The (Food) Ballad of Angelique Kidjo

Sitting down with the Grammy-award-winning artist about her roots and why she loves New York City’s food culture.

Angélique Kidjo is a Grammy Award-winning singer-songwriter deemed “Africa’s premier diva” by Time Magazine. Her internationally acclaimed repertoire includes collaborations with the likes of Bono, Carlos Santana, Peter Gabriel, Alicia Keys and Dave Matthews. Kidjo travels the world both as a performer and as an international activist, but calls the South Slope home. We stopped by to ask what she eats, and were treated to a surprise delectable meal.

For African people, food is important. Even if you visit a really poor family, if there’s only [enough for one person] you are gonna eat and they will go to bed hungry, because guests are very important. That’s the way it goes. Life is made of food. My ancestors were fishermen, and we had plentiful fish. I started cooking when I was 8. In a family of 10 kids, even my brothers learned to cook. They learned how to sew. Last time I was in Paris I had a hem that was too long so I took it to my brother.

There were moments that we had no food at all, but my mom is a gardener and every time it was possible, she made sure we had vegetables. I moved to Paris when I was 22 and when she came to visit she brought carrots. I said, “Mom, we have carrots here.” The thing is, it’s not the same taste.

Where I come from, we have 11 different kind of spinach. Some you eat in salad, some in tomato sauce, some you boil and eat cold with smoked fish. Very typical is a bitter spinach, we call it, how can I say it, convalescence, somebody’s sick. When somebody loses their appetite, it wakes up their taste. Some spinach I can’t find here, only frozen. There are stores in Harlem, and another behind Port Authority called Africa Market. If I want to cook African foods, it’s a lot of work to find the ingredients. That’s why when I go to Africa I bring them back. There is a paste I bring back frozen from Benin; my mom still makes it for me. It’s the secret ingredient in West African cooking.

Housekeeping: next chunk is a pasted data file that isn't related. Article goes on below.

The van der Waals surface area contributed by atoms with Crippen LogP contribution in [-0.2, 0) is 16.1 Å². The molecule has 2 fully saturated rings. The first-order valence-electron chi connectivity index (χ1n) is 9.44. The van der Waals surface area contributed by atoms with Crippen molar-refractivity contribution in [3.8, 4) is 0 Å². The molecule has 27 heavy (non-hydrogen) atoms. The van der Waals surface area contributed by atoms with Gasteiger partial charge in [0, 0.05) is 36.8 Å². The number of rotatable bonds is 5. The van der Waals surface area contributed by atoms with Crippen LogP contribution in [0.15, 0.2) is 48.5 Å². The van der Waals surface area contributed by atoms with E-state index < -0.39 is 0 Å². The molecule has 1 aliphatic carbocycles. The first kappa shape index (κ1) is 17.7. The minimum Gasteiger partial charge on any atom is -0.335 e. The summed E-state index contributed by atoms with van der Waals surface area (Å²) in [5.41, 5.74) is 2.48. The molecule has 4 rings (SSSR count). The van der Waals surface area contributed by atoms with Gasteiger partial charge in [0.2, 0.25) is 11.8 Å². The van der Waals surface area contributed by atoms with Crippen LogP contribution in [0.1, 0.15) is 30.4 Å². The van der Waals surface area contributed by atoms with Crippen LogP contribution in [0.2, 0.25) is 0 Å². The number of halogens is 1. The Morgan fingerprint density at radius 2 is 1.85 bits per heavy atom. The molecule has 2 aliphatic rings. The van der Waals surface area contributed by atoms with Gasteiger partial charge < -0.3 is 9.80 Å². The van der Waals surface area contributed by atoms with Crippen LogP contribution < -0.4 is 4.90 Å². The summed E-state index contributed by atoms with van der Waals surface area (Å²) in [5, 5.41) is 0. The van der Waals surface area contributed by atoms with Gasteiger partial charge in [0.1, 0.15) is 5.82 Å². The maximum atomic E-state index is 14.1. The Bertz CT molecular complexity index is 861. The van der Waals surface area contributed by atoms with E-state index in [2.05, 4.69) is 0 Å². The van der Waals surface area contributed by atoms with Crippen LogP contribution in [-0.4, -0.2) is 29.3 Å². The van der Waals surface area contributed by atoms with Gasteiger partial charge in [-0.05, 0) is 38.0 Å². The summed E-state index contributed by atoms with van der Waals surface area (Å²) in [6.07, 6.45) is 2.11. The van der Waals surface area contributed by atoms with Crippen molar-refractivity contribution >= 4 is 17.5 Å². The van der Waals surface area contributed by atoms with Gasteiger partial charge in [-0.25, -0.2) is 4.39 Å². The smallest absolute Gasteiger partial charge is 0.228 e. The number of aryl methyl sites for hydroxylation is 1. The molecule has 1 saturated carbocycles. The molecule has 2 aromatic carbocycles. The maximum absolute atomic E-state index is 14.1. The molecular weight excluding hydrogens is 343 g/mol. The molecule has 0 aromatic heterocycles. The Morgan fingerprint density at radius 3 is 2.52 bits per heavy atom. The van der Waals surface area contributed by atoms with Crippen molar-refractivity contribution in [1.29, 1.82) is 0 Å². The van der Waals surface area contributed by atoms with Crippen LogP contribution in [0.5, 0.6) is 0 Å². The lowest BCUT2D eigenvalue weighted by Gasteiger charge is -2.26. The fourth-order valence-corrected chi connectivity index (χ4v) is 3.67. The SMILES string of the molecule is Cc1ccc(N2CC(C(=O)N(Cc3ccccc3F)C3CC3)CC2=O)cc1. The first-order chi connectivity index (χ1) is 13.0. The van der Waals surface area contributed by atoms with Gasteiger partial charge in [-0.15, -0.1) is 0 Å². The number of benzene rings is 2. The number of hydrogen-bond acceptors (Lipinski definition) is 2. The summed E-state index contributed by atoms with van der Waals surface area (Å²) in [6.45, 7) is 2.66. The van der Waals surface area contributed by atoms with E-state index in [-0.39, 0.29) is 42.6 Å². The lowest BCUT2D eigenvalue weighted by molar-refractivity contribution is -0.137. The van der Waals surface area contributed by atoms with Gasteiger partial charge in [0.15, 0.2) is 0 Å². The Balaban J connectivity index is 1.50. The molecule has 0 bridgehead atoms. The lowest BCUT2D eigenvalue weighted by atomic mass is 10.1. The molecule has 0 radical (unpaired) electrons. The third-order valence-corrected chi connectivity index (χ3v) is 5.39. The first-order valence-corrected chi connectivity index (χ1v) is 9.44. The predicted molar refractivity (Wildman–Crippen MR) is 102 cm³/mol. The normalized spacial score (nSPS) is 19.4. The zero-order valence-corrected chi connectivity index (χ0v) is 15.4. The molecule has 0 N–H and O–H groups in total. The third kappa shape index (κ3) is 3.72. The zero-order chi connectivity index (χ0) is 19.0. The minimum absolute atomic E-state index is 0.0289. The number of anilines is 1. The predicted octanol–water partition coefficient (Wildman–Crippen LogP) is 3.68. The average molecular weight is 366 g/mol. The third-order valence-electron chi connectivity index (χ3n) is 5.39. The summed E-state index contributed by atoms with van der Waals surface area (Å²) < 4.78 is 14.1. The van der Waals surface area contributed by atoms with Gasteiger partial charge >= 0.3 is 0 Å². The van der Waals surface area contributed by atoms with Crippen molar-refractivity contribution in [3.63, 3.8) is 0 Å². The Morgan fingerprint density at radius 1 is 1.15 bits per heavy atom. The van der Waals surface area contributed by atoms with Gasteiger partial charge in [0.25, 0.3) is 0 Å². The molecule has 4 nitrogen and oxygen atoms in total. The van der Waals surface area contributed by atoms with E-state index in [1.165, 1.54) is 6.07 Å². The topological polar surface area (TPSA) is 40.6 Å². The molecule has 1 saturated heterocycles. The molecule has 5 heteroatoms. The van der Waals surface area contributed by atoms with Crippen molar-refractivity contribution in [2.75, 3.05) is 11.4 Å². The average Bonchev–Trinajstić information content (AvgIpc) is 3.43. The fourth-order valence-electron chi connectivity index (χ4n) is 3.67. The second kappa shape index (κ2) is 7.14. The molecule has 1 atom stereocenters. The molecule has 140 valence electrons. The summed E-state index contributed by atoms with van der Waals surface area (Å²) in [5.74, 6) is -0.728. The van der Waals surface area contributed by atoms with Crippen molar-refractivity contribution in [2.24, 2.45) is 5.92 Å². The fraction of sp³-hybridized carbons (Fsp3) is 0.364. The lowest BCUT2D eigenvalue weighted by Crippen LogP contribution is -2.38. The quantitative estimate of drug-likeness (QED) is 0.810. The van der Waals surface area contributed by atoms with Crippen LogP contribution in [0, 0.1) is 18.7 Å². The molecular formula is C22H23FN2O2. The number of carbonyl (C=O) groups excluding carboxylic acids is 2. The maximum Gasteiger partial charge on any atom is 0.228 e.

This is a Scotch Bonnet hot pepper. I bought it at Union Market.

This, you don’t come close to it. It’s the Scotch Bonnet made into a paste. I bought it in Paris. When I have time I make it myself: Garlic, ginger, peppers, ground on a stone.

I buy my fish in Chinatown. I go in the morning, around 8, and it’s already late. They have to be alive. I keep the head for boullion. I buy also crabs, for Thai curry. I cook Indian, African, French, Thai. Thai curry paste is a long process to make yourself, but you can find the ingredients—there’s a shop on Mulberry Street, called Thai Grocery. I’m going there actually this afternoon; I buy a tropical fruits there, like jackfruit. When I come back from tour I live on Detox tea, even though I am very careful what I eat. If I stuff up my stomach I cannot sing, can’t jump, can’t dance. I eat a lot of banana because I sweat so much on stage I need potassium back.

One of the things I bring from France is lemon vinegar. My dressings are always successful because of this. It’s a vinaigrette mixer. I have two. I’m addicted to Tupperware. My husband is like, “We have too much Tupperware, throw some out!” My sister used to sell it, in France. She’s also an orthodontist, but she does this too because she loves it.

I’m a UNICEF Goodwill Ambassador. I went to Tanzania, Malawi, Zimbabwe… One of my campaigns has been Girls’ Education. I did PSAs in many languages to urge parents to get girls to school. In Haiti I did a campaign on newborn tetanus. People think tetanus already disappeared. No. Every four minutes it kills a child in a poor country, although the vaccine has existed more than 80 years. Seems a very simple process in the Western world, but not everybody can come to the city for the vaccination. We come to people and say, this is a problem in your community, how can we solve it together?

The population of the planet is growing so we have to feed everybody. But do we have to poison everybody? There are farmers on every continent and you cannot tell me that farmers cannot feed the people of the world. We just have to follow the seasons and let the nature be nature. Why you wanna eat strawberry when it’s not strawberry time? We get spoiled, and at the same time we complain about processed food. It’s our demand that makes us collateral damage to the people making money from the food that we eat. We have to turn around our habits and force them to feed us properly.

One of the things that makes me want to scream is the chicken-rich countries dump in Africa. It’s filled with antibiotics, and because of the subsidies in Europe and America, it’s cheaper. African farmers don’t have subsidies, don’t have the same machines. They cannot feed their own family or country anymore. It’s complete madness. This crisis is because there’s not enough moral value in the way we do money. One problem that is gonna hit us hard is that we are gonna come to a shortage of water. Will we share this natural resource? We have to find long-term solutions not only profitable for one group of people, but for the whole. That’s the only way we can achieve peace.

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Gabrielle Langholtz is the former editor of Edible Brooklyn and Edible Manhattan.